Project Zomboid is a decade old game now, but a recent major update has caused a huge surge in popularity for the game.
First released as a tech demo in 2011, Project Zomboid eventually launched on Steam in 2013 as an Early Access release. Since then, the game has received regular updates, and the most recent one has skyrocketed Project Zomboid to a new level of popularity. The update, called Build 41, massively improved the game. The developer, Indie Stone, even noted that it was closer to a sequel than an update.
It really does sound like it. The update introduced a huge animation and character overhaul, with smoother gameplay and combat, and more immersive animations. Your character is also now highly customisable, with those changes showing clothing and equipment in the world. And damage to your clothing is visible now too.
A map system has also been added that will allow players to better track their exploration around the huge map. There’s also a variety of new animations and movement systems to traverse said map. This includes sneaking, sprinting, reloading, climbing, and fence-jumping.
One of the biggest additions is a new multiplayer that has been built from the ground up. This has allowed for smooth and immersive, low-latency player and zombie movement. There’s a whole lot more in the update, almost too much to cover, including a new injury system, randomised environmental storytelling elements, new gameplay styles and challenges, and more.
a decade of early access
Prior to the update, in November 2021, the player count averaged around 7,000 daily players (thanks PC Gamer). But Project Zomboid recently hit an all-time record of 65,505 players thanks to the update. Speaking with PC Gamer, Chris Simpson, coder and MD at Indie Stone, said “We knew we had something special brewing with build 41…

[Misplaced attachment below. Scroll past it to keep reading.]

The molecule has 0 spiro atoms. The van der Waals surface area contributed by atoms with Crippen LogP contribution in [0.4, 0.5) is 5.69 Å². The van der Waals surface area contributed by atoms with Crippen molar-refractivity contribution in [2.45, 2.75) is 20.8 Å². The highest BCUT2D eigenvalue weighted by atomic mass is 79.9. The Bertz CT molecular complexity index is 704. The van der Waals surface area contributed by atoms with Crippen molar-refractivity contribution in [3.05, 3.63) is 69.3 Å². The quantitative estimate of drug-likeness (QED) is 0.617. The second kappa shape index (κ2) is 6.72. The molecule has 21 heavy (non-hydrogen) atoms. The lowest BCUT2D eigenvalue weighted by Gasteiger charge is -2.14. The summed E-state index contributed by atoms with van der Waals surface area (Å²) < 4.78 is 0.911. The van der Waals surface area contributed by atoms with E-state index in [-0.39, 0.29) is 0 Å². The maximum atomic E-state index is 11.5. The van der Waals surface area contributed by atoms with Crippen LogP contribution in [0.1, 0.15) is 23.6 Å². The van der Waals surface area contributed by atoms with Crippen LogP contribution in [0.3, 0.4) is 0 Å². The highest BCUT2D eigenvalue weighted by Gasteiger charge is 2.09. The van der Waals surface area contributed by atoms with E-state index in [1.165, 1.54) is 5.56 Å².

“We were hoping for a big spike of interest of course, but hoping and expecting are two completely different things, and the ridiculous magnitude of it was impossible to anticipate. The game competing in the top ten during the winter sale seems like science fiction frankly.”
The team also plans to stick with the Early Access label, even though it’s been in development for a decade. “Well we won’t quit until we consider it ‘done’, and we love the game dearly, but it’s been a decade,” says Simpson. “There’s obviously a burning desire to work on something new that any game dev gets after probably a year or two: We’ve been supressing that for far far longer! That’s why we’re sticking with Early Access until we consider it ‘done’, it doesn’t need to be perfect but it needs to be something we’d look back on without thinking ‘we never did get to do X though’.”
You can check out Project Zomboid on Steam to understand the hype yourself.
Featured Image Credit: Indie Stone